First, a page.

Rhetorical Analysis on Macbeth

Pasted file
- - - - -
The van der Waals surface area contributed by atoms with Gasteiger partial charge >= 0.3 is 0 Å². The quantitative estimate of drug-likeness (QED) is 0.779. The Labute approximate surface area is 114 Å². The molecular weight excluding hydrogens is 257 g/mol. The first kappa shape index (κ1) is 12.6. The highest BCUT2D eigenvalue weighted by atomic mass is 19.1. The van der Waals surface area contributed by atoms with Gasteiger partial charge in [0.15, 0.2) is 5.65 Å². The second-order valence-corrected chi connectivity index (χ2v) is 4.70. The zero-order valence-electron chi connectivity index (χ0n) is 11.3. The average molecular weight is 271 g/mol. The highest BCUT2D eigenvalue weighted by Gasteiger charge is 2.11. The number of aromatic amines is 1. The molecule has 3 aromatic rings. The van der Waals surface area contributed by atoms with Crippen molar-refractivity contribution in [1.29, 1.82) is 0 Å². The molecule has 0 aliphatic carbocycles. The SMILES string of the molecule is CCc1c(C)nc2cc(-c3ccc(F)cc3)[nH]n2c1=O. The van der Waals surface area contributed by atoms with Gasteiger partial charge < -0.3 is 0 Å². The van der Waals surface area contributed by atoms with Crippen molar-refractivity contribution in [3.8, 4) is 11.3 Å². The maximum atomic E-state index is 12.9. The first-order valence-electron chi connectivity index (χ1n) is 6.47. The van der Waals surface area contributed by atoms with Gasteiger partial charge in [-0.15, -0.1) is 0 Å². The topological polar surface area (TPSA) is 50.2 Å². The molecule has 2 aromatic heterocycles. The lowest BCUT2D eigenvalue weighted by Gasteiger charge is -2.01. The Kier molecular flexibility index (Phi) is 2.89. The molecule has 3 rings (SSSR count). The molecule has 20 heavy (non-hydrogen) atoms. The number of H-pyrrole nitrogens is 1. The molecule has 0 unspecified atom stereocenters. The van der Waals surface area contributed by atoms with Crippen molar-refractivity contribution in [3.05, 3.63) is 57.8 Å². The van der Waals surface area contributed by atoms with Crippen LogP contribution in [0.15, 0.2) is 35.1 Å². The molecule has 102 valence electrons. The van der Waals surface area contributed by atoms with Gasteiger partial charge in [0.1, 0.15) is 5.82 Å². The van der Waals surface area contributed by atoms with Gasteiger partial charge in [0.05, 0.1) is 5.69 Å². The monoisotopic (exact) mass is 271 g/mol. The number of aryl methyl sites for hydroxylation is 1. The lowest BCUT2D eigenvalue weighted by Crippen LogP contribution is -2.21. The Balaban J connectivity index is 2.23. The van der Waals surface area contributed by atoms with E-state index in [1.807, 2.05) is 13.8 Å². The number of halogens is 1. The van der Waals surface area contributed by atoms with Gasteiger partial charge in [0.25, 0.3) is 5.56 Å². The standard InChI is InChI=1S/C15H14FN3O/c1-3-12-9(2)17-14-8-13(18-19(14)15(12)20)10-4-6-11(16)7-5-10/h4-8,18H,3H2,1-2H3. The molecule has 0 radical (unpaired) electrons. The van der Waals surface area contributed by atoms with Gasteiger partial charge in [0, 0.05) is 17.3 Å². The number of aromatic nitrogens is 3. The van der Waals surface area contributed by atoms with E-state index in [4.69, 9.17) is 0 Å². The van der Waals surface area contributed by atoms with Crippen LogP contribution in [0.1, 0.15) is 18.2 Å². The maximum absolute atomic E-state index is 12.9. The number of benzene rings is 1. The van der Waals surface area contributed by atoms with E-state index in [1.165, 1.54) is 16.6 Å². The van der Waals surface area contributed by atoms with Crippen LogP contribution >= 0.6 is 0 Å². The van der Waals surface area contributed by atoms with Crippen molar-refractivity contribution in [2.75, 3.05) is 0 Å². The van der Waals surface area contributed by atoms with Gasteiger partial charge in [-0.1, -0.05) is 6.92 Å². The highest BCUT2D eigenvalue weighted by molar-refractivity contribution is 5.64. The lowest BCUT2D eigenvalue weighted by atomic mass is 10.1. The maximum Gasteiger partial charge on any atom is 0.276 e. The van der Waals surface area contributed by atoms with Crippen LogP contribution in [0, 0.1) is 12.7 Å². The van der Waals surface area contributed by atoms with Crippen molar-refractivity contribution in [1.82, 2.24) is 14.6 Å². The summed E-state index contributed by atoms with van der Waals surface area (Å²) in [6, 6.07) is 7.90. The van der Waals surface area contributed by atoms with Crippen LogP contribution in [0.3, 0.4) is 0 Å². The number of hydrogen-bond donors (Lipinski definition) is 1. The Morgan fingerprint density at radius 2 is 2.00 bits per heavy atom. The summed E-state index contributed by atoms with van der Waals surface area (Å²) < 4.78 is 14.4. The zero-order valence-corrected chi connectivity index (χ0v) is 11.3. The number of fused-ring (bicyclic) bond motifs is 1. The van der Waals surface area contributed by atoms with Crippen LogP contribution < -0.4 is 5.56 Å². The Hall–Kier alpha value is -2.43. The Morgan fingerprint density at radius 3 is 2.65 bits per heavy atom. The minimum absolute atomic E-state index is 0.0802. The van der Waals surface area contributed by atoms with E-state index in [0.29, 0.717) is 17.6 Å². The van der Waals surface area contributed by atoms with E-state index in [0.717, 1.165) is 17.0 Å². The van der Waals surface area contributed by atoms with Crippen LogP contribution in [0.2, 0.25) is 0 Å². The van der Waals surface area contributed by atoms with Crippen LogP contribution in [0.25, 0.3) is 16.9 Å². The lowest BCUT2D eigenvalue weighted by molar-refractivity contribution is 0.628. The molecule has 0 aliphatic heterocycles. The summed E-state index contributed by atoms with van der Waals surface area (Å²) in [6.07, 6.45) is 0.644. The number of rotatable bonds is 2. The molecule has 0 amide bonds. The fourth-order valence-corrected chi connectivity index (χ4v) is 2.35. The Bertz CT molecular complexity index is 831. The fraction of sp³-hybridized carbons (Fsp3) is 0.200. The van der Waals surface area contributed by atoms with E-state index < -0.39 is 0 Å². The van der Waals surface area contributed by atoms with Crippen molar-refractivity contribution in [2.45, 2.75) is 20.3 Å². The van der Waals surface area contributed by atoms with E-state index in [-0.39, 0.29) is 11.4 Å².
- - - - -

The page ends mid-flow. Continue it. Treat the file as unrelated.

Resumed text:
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Laica Clerge Mr. MCAlmount A.P. English December 19 2011 Rhetorical analysis on Shakespeare Macbeth Shakespeare’s Macbeth edited by Barbara A. Mowat and Paul Werstine is a story of betrayal manipulation and greed. The story shows the reader an impact of the horror at the darkness in humans. Shakespeare use’s rhetorical devices such as imagery, irony, foreshadowing and aside. The devices make a suspenseful, shocking, spine-chilling play. This book is nothing short of ironic; Shakespeare uses the rhetorical device irony all threw Macbeth. For example the thane of Cawdor is killed over committing treason and treachery against the king, only to give the title to Macbeth who plans to commit worst things to the king. The king even goes on to state after killing the thane of Cawdor that “There's no art to find the mind's construction in the face He was a gentleman on whom I built an absolute trust” (I.IV.15). To then put his trust in Macbeth only to be betrayed by him. Shakespeare uses imagery in many ways one way he uses it is when using the term of light and darkness. For an example whenever anything terrible is about to take place the r cover of night is implemented. For an instance when Lady Macbeth called on the thick night. “Come, thick night, and pall thee in the dunnest smoke of hell, that my keen knife see not the wound it makes” (I. V. 56). The darkness that Lady Macbeth called upon seems to be the cruelty that she needs to commit her Duncan’s death. This then lets the readers see the image of the scene about to unfold in their mind. Foreshadowing and aside are both Rhetorical devices used Macbeth but they are used in different manners. Foreshadowing plays an important role in Macbeth because most of the action of the play is hinted at before it happens. The three witches have a heavy hand in the foreshadowing because their prophecies are the

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